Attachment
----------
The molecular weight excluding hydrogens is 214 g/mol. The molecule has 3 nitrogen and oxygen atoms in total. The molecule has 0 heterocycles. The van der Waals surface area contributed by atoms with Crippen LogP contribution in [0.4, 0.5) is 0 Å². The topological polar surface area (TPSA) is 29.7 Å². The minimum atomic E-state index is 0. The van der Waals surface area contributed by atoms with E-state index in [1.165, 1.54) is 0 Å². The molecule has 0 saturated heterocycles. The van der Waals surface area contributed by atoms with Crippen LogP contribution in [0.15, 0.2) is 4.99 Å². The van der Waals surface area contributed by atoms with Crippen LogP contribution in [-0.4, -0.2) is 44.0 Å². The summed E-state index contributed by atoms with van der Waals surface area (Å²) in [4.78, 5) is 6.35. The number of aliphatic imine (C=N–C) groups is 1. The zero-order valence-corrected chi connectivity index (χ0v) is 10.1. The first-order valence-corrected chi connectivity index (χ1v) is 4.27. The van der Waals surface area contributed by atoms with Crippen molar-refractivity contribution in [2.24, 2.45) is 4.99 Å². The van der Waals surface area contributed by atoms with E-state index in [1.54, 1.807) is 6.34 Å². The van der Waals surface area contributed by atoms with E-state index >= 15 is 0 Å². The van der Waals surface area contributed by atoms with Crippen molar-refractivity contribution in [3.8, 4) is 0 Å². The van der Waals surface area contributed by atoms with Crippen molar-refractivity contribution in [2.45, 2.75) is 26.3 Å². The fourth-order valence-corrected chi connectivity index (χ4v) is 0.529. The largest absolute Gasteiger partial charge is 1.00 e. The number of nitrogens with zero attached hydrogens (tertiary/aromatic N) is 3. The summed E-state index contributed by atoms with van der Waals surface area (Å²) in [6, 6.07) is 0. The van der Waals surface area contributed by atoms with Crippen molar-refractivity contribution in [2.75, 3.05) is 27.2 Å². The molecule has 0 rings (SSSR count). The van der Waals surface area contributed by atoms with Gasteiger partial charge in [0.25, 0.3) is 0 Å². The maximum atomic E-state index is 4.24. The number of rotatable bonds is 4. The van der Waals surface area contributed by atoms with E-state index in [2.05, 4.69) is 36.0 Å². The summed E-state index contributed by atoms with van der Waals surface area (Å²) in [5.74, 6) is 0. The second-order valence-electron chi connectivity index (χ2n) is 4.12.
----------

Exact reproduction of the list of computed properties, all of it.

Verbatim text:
The molecular weight excluding hydrogens is 214 g/mol. The molecule has 3 nitrogen and oxygen atoms in total. The molecule has 0 heterocycles. The van der Waals surface area contributed by atoms with Crippen LogP contribution in [0.4, 0.5) is 0 Å². The topological polar surface area (TPSA) is 29.7 Å². The minimum atomic E-state index is 0. The van der Waals surface area contributed by atoms with E-state index in [1.165, 1.54) is 0 Å². The molecule has 0 saturated heterocycles. The van der Waals surface area contributed by atoms with Crippen LogP contribution in [0.15, 0.2) is 4.99 Å². The van der Waals surface area contributed by atoms with Crippen LogP contribution in [-0.4, -0.2) is 44.0 Å². The summed E-state index contributed by atoms with van der Waals surface area (Å²) in [4.78, 5) is 6.35. The number of aliphatic imine (C=N–C) groups is 1. The zero-order valence-corrected chi connectivity index (χ0v) is 10.1. The first-order valence-corrected chi connectivity index (χ1v) is 4.27. The van der Waals surface area contributed by atoms with Crippen molar-refractivity contribution in [2.24, 2.45) is 4.99 Å². The van der Waals surface area contributed by atoms with E-state index in [1.54, 1.807) is 6.34 Å². The van der Waals surface area contributed by atoms with E-state index >= 15 is 0 Å². The van der Waals surface area contributed by atoms with Crippen molar-refractivity contribution in [3.8, 4) is 0 Å². The van der Waals surface area contributed by atoms with Crippen molar-refractivity contribution in [2.45, 2.75) is 26.3 Å². The fourth-order valence-corrected chi connectivity index (χ4v) is 0.529. The largest absolute Gasteiger partial charge is 1.00 e. The number of nitrogens with zero attached hydrogens (tertiary/aromatic N) is 3. The summed E-state index contributed by atoms with van der Waals surface area (Å²) in [6, 6.07) is 0. The van der Waals surface area contributed by atoms with Crippen molar-refractivity contribution in [2.75, 3.05) is 27.2 Å². The molecule has 0 rings (SSSR count). The van der Waals surface area contributed by atoms with Gasteiger partial charge in [0.25, 0.3) is 0 Å². The maximum atomic E-state index is 4.24. The number of rotatable bonds is 4. The van der Waals surface area contributed by atoms with E-state index in [2.05, 4.69) is 36.0 Å². The summed E-state index contributed by atoms with van der Waals surface area (Å²) in [5.74, 6) is 0. The second-order valence-electron chi connectivity index (χ2n) is 4.12.